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Olivia Rodrigo’s Sour Tour Is A Puny Heartbreak Review

Olivia Rodrigo's Sour Tour Is A Puny Heartbreak Review

Portland, Ore. – As a pop star, Olivia Rodrigo’s legacy includes precision dissector and uncontrollable shredders, agony and angsty. his first album, “Tart taste” — one of last year’s finest releases, and one of the most promising pop arrival notices of the past few years — makes the calmly and decidedly deep inner song sound like an excuse for a fight.

On stage at Moda Center’s Theater of the Clouds here on Tuesday night, during the first performance of her Sour Tour, she seemed to reconcile these competing impulses from the start. Heavy guitar smears announced her arrival, and the eye-popping, heavily teen-tragic anthem “Brutal” kicked off, followed by “Jealousy, Jealousy”.

Then Rodrigo sat down at the piano she was ignoring and leaned over “Driver’s license,” The song that made it all possible. A cry of utter loneliness, it was released in early January 2021, and became a pandemic megasmash and the most consequential pop song of the past year, which saw Rodrigo go full on pop-culture struggle from minor Disney-show fame. thoroughly caught.

She spent her time here, showing a piercing thickness in her voice, even as it seemed that each of the few thousand people present were trying to outsmart her. After it was finished, she exhaled and smiled and noted, “That song won a Grammy like two days ago.”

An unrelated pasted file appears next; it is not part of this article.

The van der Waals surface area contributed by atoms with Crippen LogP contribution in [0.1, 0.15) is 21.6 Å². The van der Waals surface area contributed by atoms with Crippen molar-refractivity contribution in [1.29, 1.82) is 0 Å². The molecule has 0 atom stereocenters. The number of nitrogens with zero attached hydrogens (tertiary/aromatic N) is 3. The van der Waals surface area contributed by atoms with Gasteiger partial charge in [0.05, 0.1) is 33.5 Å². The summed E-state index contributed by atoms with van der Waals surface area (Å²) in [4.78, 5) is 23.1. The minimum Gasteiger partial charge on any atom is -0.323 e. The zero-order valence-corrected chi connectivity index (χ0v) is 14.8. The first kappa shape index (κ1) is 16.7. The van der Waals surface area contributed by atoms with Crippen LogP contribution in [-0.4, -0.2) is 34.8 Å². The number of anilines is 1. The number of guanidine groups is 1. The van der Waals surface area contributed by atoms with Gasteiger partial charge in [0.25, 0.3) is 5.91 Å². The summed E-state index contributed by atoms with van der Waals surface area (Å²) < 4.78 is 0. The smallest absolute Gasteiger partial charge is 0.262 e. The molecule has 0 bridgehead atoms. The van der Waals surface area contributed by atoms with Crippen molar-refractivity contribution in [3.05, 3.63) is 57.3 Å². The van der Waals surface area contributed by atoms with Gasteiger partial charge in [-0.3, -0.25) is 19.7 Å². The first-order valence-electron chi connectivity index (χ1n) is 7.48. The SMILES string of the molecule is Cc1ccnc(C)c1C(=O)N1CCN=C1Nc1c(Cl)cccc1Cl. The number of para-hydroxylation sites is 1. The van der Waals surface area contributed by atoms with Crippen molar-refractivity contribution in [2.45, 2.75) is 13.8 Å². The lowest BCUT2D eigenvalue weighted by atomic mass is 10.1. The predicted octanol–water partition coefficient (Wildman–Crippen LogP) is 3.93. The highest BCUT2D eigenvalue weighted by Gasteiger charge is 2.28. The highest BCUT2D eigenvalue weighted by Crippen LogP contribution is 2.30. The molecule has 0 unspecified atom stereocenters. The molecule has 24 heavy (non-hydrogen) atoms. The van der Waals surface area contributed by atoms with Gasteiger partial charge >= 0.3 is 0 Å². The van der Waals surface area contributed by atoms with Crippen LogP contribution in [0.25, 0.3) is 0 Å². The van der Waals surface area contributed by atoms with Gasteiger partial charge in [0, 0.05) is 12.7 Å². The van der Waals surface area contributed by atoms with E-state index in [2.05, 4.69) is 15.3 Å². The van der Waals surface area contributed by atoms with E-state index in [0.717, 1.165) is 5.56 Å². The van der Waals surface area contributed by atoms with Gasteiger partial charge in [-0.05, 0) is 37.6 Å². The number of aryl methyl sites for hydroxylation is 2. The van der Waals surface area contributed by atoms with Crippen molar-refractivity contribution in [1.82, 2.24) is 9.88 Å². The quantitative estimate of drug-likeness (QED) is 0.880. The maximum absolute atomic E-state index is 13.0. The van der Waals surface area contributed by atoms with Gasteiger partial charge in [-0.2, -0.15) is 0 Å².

Rodrigo won three totalIn fact, including the best new cast, ending an exciting 15-month stretch. But despite the accolades she received due to the pandemic, she had yet to perform in a room of thousands of fans who only came to see her.

This boisterous, cathartic-out-on-the-road party was a manageable-sized affair. Every song and a few covers on “Khatta,” all in less than an hour. Minimal staging, just gym bleachers on either side of the stage and a disco ball that rises to the top. And even though his hits may have filled the arena, Rodrigo is starting out with a more medium-sized audience.

At times, she showed how expansive her intimate songs can be, such as her solo acoustic guitar turns on “Enough for You” and a mix of “1 Step Forward, 3 Steps Back” and the reluctant “Favorite Crime”. When she loosened up, she was just as confident, as if on “Good 4 You” with the raised middle finger on top. The fiery bloodthirsty “traitor” was alternately coffeehouse cool and arena bombshell, and was equally persuasive in both modes.

Rodrigo was backed by a roaring all-female band, which gave their songs an obvious stickiness: “Happier” was featured as the theme of a sad prom, and “Hope Ur OK,” on the album. There was a nostalgic thematic exterior, throbbing moody, instantly triggering thousands to toss lit cellphones in the air.